40. Close your eyes and breathe deeply for 60 seconds. You'll feel better. Trust us. 

     

     


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    Many of us love to travel and it's always fun to see the local sights. Surprisingly though, the favorite sights are not what you'd expect. Since everyone has a camera in their pockets with the ability share their favorite places through social media, Busbud (a travel site for booking bus tickets) recently went through Instagram's location hashtags to find the most instagrammed places in the US.   

    created at: 10/12/2015Some of the finds are no brainers and a little lackluster (the highest concentration of Instagramming young people in Kansas is going to be KU campus and surrounding area), but I found fantastic parks I'd never heard of and gorgeous districts you'll want to visit. The most surprising find for me was the number of baseball fields that topped this list. 

    created at: 10/12/2015

    Click here to check out the full list from CoolMaterial.com or get out there yourself and start changing those stats. 


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    Soldering GunWhen most people think of joining metal parts, a big bulky welder comes to mind. But what about the jobs where something more precise is needed? You need a soldering kit. Here's a look at what kind is right for your project.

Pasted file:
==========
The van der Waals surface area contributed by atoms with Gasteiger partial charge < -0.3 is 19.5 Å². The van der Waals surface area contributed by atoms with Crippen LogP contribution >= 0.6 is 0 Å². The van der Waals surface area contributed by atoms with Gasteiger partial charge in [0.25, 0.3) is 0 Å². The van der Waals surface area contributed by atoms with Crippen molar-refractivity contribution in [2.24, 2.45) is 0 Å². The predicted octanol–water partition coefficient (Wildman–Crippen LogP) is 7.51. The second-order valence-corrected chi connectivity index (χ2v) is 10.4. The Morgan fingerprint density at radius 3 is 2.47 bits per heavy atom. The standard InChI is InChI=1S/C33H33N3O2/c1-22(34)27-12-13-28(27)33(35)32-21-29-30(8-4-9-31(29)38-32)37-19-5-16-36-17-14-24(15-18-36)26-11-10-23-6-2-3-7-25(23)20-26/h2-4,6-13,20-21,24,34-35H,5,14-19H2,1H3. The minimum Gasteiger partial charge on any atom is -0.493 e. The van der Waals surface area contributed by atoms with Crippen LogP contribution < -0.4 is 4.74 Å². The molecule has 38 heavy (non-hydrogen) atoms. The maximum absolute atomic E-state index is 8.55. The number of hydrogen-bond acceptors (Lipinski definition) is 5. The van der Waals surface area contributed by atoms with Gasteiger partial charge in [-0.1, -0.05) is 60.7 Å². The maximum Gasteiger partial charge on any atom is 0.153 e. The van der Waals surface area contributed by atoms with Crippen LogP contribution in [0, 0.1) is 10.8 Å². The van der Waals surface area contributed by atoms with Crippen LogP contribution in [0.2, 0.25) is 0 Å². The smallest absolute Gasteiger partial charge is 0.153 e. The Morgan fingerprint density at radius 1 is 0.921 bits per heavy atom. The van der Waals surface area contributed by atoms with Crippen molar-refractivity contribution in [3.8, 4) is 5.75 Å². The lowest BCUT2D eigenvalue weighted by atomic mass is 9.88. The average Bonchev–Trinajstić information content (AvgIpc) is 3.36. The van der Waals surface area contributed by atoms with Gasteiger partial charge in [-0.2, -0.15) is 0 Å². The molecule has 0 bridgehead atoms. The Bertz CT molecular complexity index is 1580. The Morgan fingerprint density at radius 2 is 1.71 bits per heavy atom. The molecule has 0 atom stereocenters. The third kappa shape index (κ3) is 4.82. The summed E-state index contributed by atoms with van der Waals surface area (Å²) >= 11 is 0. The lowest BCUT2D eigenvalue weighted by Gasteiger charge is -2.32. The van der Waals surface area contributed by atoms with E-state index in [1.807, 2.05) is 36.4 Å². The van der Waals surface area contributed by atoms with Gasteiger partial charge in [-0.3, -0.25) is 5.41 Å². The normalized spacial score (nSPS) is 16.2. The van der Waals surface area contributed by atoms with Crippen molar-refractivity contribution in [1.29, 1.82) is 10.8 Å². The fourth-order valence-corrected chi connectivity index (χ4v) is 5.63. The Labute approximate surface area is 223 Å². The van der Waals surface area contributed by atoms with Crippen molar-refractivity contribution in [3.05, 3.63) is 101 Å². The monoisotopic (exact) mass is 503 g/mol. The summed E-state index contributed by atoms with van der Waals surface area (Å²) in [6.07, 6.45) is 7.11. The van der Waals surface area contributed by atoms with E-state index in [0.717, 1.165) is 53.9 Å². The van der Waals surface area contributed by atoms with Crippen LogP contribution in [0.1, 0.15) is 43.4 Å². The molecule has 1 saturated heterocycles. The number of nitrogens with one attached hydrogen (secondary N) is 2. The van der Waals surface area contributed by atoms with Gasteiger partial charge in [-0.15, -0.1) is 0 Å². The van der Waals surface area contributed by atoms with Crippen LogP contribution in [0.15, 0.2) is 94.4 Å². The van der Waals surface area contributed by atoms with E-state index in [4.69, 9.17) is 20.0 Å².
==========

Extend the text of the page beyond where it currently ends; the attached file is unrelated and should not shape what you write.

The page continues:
We all come across the need to join soft metals in the shop. Whether it’s a copper plumbing joint or a loose appliance wire, there’s a soldering kit for that. Soldering is used for plumbing, electrical connections, thin metal joints for flashing or stained glass work and also jewelry. Technically, there are three types of soldering – Soft soldering, silver soldering and brazing. In all methods, heat is applied to the metal parts which melts the softer filler metal and joins the pieces together. The type and use of the joint is what determines the method used. All methods use a flux material which cleans and protects the metal from oxidizing while being heated, and heat to melt a filler metal that flows into the gap and joins the pieces together. So here’s a quick run-down on the different applications of soldering and which to choose for you project:Soft Soldering

    Soft Soldering– This method is for projects where a soldering iron can be used to heat the metal, which is up to about 752f degrees. Soft solder is not strong enough to be used for structural pieces or anything that will be under stress, but the lower melting temperature is perfect for electrical connections where surrounding components can be damaged by high heat. Use this method to repair loose or broken electrical wire connections in electric devices or appliances (note- be safe when repairing any electrical appliances or tools. Only perform repairs if you are properly informed on the safety hazards of the job and always have a pro look at your work). This method heats the filler metal and once it reaches a liquid state it flows into the gap in the joint through gravity. There are two types of tools for soft soldering, the soldering gun and the soldering iron.